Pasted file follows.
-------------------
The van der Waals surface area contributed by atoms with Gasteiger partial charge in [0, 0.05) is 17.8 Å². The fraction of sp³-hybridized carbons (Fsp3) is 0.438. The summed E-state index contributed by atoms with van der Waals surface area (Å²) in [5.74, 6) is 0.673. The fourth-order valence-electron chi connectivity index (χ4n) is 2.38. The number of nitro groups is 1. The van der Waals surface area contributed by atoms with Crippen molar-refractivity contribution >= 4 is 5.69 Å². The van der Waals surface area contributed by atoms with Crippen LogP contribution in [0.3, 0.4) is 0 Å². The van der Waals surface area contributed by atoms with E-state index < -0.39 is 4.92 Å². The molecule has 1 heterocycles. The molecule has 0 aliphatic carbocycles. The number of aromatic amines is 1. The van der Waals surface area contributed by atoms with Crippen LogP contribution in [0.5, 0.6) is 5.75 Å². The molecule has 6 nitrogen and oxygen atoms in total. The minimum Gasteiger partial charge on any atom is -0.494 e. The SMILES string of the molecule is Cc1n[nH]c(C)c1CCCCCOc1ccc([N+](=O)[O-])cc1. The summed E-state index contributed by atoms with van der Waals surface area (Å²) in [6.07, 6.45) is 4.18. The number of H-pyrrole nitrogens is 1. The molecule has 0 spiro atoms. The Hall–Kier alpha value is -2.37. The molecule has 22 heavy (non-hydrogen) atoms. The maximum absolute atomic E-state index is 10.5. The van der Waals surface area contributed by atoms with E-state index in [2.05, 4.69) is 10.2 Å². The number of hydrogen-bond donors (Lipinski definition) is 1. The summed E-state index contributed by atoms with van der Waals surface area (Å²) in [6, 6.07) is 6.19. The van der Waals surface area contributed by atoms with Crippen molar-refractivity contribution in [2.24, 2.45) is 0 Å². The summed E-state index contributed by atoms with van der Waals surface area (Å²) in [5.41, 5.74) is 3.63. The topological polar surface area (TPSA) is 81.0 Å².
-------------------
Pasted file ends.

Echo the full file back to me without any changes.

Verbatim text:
The van der Waals surface area contributed by atoms with Gasteiger partial charge in [0, 0.05) is 17.8 Å². The fraction of sp³-hybridized carbons (Fsp3) is 0.438. The summed E-state index contributed by atoms with van der Waals surface area (Å²) in [5.74, 6) is 0.673. The fourth-order valence-electron chi connectivity index (χ4n) is 2.38. The number of nitro groups is 1. The van der Waals surface area contributed by atoms with Crippen molar-refractivity contribution >= 4 is 5.69 Å². The van der Waals surface area contributed by atoms with Crippen LogP contribution in [0.3, 0.4) is 0 Å². The van der Waals surface area contributed by atoms with E-state index < -0.39 is 4.92 Å². The molecule has 1 heterocycles. The molecule has 0 aliphatic carbocycles. The number of aromatic amines is 1. The van der Waals surface area contributed by atoms with Crippen LogP contribution in [0.5, 0.6) is 5.75 Å². The molecule has 6 nitrogen and oxygen atoms in total. The minimum Gasteiger partial charge on any atom is -0.494 e. The SMILES string of the molecule is Cc1n[nH]c(C)c1CCCCCOc1ccc([N+](=O)[O-])cc1. The summed E-state index contributed by atoms with van der Waals surface area (Å²) in [6.07, 6.45) is 4.18. The number of H-pyrrole nitrogens is 1. The molecule has 0 spiro atoms. The Hall–Kier alpha value is -2.37. The molecule has 22 heavy (non-hydrogen) atoms. The maximum absolute atomic E-state index is 10.5. The van der Waals surface area contributed by atoms with E-state index in [2.05, 4.69) is 10.2 Å². The number of hydrogen-bond donors (Lipinski definition) is 1. The summed E-state index contributed by atoms with van der Waals surface area (Å²) in [6, 6.07) is 6.19. The van der Waals surface area contributed by atoms with Crippen molar-refractivity contribution in [2.24, 2.45) is 0 Å². The summed E-state index contributed by atoms with van der Waals surface area (Å²) in [5.41, 5.74) is 3.63. The topological polar surface area (TPSA) is 81.0 Å².